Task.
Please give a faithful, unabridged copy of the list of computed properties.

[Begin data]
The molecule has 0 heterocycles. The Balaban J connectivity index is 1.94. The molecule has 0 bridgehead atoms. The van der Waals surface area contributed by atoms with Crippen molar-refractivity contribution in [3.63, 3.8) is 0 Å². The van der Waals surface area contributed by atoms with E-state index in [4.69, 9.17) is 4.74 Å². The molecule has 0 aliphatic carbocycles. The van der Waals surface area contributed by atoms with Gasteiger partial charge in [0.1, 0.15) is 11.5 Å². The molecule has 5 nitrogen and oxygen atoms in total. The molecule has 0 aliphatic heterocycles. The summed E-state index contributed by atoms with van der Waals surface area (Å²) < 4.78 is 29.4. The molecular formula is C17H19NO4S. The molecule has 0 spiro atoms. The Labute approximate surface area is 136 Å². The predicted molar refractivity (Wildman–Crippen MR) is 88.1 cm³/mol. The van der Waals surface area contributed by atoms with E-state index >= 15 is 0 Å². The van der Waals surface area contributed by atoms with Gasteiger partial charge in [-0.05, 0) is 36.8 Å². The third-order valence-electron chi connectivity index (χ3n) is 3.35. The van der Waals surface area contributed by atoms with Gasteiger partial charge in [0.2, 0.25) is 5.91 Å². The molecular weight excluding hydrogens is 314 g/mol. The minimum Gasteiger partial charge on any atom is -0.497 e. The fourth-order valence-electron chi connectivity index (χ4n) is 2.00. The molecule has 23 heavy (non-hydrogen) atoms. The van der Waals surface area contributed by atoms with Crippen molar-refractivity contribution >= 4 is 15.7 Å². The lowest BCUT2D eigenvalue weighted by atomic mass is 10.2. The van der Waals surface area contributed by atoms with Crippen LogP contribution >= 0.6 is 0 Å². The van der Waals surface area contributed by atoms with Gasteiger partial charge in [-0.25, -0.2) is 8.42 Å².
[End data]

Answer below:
The molecule has 0 heterocycles. The Balaban J connectivity index is 1.94. The molecule has 0 bridgehead atoms. The van der Waals surface area contributed by atoms with Crippen molar-refractivity contribution in [3.63, 3.8) is 0 Å². The van der Waals surface area contributed by atoms with E-state index in [4.69, 9.17) is 4.74 Å². The molecule has 0 aliphatic carbocycles. The van der Waals surface area contributed by atoms with Gasteiger partial charge in [0.1, 0.15) is 11.5 Å². The molecule has 5 nitrogen and oxygen atoms in total. The molecule has 0 aliphatic heterocycles. The summed E-state index contributed by atoms with van der Waals surface area (Å²) < 4.78 is 29.4. The molecular formula is C17H19NO4S. The molecule has 0 spiro atoms. The Labute approximate surface area is 136 Å². The predicted molar refractivity (Wildman–Crippen MR) is 88.1 cm³/mol. The van der Waals surface area contributed by atoms with E-state index >= 15 is 0 Å². The van der Waals surface area contributed by atoms with Gasteiger partial charge in [-0.05, 0) is 36.8 Å². The third-order valence-electron chi connectivity index (χ3n) is 3.35. The van der Waals surface area contributed by atoms with Gasteiger partial charge in [0.2, 0.25) is 5.91 Å². The molecular weight excluding hydrogens is 314 g/mol. The minimum Gasteiger partial charge on any atom is -0.497 e. The fourth-order valence-electron chi connectivity index (χ4n) is 2.00. The molecule has 23 heavy (non-hydrogen) atoms. The van der Waals surface area contributed by atoms with Crippen molar-refractivity contribution >= 4 is 15.7 Å². The lowest BCUT2D eigenvalue weighted by atomic mass is 10.2. The van der Waals surface area contributed by atoms with Crippen LogP contribution >= 0.6 is 0 Å². The van der Waals surface area contributed by atoms with Gasteiger partial charge in [-0.25, -0.2) is 8.42 Å².